Across America millennials face a crisis of home ownership. The American population born after 1989 are more likely to live with their parents, not just immediately after college but long into their twenties. With house prices on the rise, forming your own home early in life is a pipe dream for most. From 1997 to 2007, roughly 1.2 million households were being formed on a yearly basis. Since then, that number has halved to 600,000.
The reasons for this crisis are deeply ingrained in the post-recession psyche of America. Easy credit and a booming housing market saw the first quarter of 2005 sustain a homeownership rate of 69.1 per cent. The post-recession controls on subprime mortgages and reluctance of most banks to engage in high-risk loans has seen this rate plummet. It is now at its lowest level since 1989.
The financial crisis not only crippled millennials’ access to cheap credit, but changed their attitude towards risk. Millennials are scarred from the financial meltdown that hit their parents, many of whom were forced into foreclosure as a result of living in homes they could not afford. As millennials attempted to grab a hold on the job ladder in one of the worst markets since the Great Depression, they were simultaneously observing their parents’ struggle to build a nest egg and pay off their mortgage. The consequence has been a youth unwilling to take financial risks and more distrustful of financial advice. A recent TIAA-CREF survey found that 60 per cent of young people did not know who to trust for financial advice.
This matters. Minimal investing experience makes millennials less confident and less happy about buying a home. It is hard to accumulate wealth when young Americans are just not exposing themselves to traditional investment vehicles like stocks that helped previous generations garner wealth and get the keys to their first home.
There are other psychological factors at play. Few young people would say they ‘want’ to live at their parent’s home after college, yet there is evidence to suggest that the modern family home is more inclusive and contains stronger bonds than in previous generations. Recent studies have shown that millennials living at home are just as satisfied with their lives as those not living at home. Millennials who stay at home late into life are increasingly placing a premium not only on the savings they accrue, but also on the family ties they have forged.
Young people today still aspire to get married, just as their parents’ generation did. The financial constraints and economic backlash from the global recession, however, prevents many from tying the knot. The caveat these days is that larger numbers of young men are unemployed and women are increasingly the breadwinners. In 1960, 93 per cent of all males aged 25 to 34 were a part of the labour force. In 2012, this number dipped to 82 per cent. As a result, there are relatively fewer men who are both single and employed for women to marry. The confluence of these factors leads women to view marriage as more costly and establishing a home less of a priority.
Looming in the backdrop with these factors is a mountain of student debt. Today’s students have accumulated more than one trillion dollars of outstanding student debt. By any reasonable account, this has had a negative effect on the likelihood of owning a home, not least because it is wrecking the credit scores of students who struggle to pay back their loans on time. Seeing their credit scores deteriorate is a strong headwind against putting a down payment on a home.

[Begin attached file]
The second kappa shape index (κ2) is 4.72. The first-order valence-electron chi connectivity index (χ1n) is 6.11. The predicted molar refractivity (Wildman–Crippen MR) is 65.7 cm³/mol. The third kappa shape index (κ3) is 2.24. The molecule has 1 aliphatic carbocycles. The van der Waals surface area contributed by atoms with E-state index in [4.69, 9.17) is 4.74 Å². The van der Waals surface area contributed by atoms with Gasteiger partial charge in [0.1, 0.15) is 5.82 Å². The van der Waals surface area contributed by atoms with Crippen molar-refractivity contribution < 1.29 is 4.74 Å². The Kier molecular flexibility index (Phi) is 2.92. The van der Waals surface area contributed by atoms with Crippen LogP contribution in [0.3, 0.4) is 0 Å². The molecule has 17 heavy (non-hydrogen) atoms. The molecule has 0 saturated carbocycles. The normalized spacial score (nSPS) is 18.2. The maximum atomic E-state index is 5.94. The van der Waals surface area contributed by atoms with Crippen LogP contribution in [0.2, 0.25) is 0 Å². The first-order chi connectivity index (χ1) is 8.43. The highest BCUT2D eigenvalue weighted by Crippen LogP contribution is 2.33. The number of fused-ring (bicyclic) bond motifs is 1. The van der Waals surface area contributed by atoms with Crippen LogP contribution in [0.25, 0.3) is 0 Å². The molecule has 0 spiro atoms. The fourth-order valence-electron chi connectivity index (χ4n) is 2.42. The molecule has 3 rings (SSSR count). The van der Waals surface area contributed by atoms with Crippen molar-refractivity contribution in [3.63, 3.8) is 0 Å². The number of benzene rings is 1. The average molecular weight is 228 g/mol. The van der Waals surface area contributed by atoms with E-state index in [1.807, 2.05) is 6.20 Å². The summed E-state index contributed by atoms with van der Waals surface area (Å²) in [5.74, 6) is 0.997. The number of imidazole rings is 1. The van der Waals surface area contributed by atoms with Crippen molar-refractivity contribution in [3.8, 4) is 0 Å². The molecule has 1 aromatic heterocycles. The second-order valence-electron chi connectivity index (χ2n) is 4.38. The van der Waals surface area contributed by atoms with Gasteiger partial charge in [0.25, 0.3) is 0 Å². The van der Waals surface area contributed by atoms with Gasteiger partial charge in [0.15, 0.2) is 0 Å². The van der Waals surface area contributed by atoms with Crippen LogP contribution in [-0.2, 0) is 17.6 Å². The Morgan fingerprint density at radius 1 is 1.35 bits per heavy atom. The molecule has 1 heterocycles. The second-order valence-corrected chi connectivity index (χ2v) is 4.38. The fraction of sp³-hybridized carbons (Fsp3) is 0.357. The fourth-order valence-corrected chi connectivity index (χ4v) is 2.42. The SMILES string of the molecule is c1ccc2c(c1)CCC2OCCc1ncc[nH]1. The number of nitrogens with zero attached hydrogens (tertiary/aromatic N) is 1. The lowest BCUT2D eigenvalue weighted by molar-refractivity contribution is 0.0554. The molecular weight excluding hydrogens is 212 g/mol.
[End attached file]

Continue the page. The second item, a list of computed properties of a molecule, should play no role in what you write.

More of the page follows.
The economics are against young people today. Homes are more expensive, mortgages less accessible and credit less available. Yet we cannot dismiss that young people are less willing to take on the risks necessary to owning their first home.
It comes as no surprise that a generation that was scarred by seeing the economic malaise hit their parents so hard has less issue with the stigma of living at home after college. The millennial generation is a transformative one, having witnessed one of worst financial recessions in US history while hoping to find their place in an extremely tight labor market.
Part of this transformation has been the decline in young adults’ willingness to invest in buying a home. A general sense of distrust combined with demographic shifts has fueled this decline for our nation’s 18 to 29 year-olds. Equally transformative is that millennials are welcome with waiting to own, suggesting that this group is more likely to think deeply about their personal finances before dipping their toes into homeownership.
- This post gives the views of its authors, not the position of LSE Business Review or the London School of Economics.
- Featured image credit: Evgeniy Isaev CC-BY-2.0
Hugo Winn is a communications and policy expert with experience in London and Washington DC. He is an advisor to a number of progressive campaigns including the UN Women HeForShe campaign. He is Chief Editor of the European Youth Parliament and a US-UK Young Leader under 30. He is an alumni of LSE and writes for Huffington Post, CapX and NewStatesman.
Alex Verkhivker is a contributor to Capital Ideas at The University of Chicago Booth School of Business. He has previously worked as an economic researcher with the Federal Trade Commission in Washington and as an Associate Economist at the Federal Reserve Bank of Chicago. He has written for the Becker Friedman Institute For Research In Economics at The University of Chicago, The United Kingdom Centre for Policy Studies CapX, Forbes, Huffington Post, Washington Examiner, The Times of Northwest Indiana and Economics 21 – the economics portal of the Manhattan Institute for Policy Research. Alex holds degrees in economics and management from The University of Chicago and UCLA, respectively. You can follow him on twitter @averkh.